“So I thumb wrestled his wife, Anne Meara. I showed her the costumes, and she was like, ‘Oh, these are kinky,'” Donovan says. “She gets in there and I wrestle her, and she claims that I’d cheated, which I really had not. She just wasn’t ready for my powerful thumb.

“She’s telling the crowd how I cheated, and I said, ‘Hey, Anne, less talking, more wrestling. Let’s go!’ So she turned around and basically pulled out a can of Anne Meara whoop-ass, and she said, ‘I’m playing by New York rules now!’ She took me down for the count.

“So I gave Jerry a used tube of ChapStick.”

Donovan estimates that about 300 people showed up for the book signing – a good omen for Salkin, who believes he’s been onto something big since he wrote a Festivus article for The New York Times last December.

Guests at Julianne Donovan's Festivus party challenge one another in one of several feats of strength characteristic of the holiday. This one tests who can hold a 3-pound weight straight out to the side of the their body for the longest time.

“After that story ran, I started hearing from more and more people who were actually celebrating Festivus,” the freelance investigative reporter says. “I get this feeling in the middle of my rib cage when I know I’m onto something good. … I felt like and continue to feel like a guy who discovered punk rock in 1975 when no one else was writing about it. There’s this whole subculture out there.”

Long history

“Seinfeld’s” George Costanza (Jason Alexander) would be devastated to hear that Festivus has caught on.

“It’s a stupid holiday my father invented. It doesn’t exist!” he insists in the 1997 episode. But, in fact, the holiday did exist before “Seinfeld.” Roman comic poet Plautus used the word Festivus to name the wild celebrations attended by common folk back in the third century B.C.

More recently, Daniel O’Keefe, the father of one of the show’s writers, had coined Festivus in 1966, inventing many of the traditions later included in the “Seinfeld” episode, including the airing of grievances.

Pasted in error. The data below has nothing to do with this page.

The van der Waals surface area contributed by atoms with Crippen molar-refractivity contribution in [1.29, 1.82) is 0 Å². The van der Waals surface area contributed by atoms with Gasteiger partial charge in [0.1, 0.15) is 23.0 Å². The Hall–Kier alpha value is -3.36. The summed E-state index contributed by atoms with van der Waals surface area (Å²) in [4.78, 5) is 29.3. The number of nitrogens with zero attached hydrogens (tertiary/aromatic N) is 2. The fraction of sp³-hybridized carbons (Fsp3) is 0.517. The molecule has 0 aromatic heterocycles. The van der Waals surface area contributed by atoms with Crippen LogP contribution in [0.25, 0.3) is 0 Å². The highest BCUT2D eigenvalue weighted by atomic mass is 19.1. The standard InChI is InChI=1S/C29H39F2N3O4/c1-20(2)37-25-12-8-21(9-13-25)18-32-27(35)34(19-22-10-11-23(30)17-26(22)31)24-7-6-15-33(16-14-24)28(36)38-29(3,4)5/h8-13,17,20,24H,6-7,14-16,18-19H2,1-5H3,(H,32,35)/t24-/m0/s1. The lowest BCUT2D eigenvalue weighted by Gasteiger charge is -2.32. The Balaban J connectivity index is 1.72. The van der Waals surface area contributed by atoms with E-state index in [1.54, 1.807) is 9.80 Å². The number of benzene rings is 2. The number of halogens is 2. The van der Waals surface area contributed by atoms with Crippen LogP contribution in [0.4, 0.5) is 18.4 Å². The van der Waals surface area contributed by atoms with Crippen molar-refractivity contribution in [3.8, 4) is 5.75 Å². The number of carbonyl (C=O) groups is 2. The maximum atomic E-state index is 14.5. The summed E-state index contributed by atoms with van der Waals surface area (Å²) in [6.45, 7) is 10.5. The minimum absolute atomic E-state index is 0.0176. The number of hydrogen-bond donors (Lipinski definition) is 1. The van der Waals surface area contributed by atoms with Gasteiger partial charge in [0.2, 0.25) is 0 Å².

This component was enacted around the Festivus dinner table on “Seinfeld,” but Salina native Donovan has altered the procedure. She asks partygoers to write down their grievances and put them inside the Festivus pole. Then the complaints are read aloud at the end of the night.

Airing grievances might seem counter to the holiday spirit. But Perry resident Chris Girard, Donovan’s mom, says it’s all in good fun. She attended her first Festivus party at her daughter’s house last year and wasn’t at all surprised that she had a great time.

Another of Donovan's feats of strength requires guests to see who can hold their head under ice water the longest.

“She’s been creative since she was a little girl,” Girard says. “When she was little, my mom made her a Wonder Woman outfit. She had a truth rope. Her big sister and I were always the bad guys. She’d put the truth rope around us and make us tell her the truth.”

A holiday for everyone

Author Salkin emphasizes that Festivus doesn’t presume to replace Christmas, Hanukkah or any other religious celebration. But it does allow people from all walks of life to celebrate together.

“Besides Jews and Christians, there’s lots of different folks here,” he says. “And if you want to have a party in which no one feels excluded, you can have a Festivus.”

And for those who find the whole idea utterly odd, Salkin points out that Festivus traditions are not that far afield from what most of us already do every winter.

“Is there anybody alive who doesn’t fight with their family on Christmas? And what usually happens after the vocal arguments with your family? Generally a bunch of guys will go outside and play football or engage in a very spirited game of foosball in the basement,” Salkin says.

“People want to believe the holidays are these warm, cheery times with some fat guy in a red suit, but in point of fact the holidays already are full of the airing of grievances and the feats of strength.”

“People are always worried about telling people what they really think,” he continues. “But at the end of the night, everybody feels better about each other.”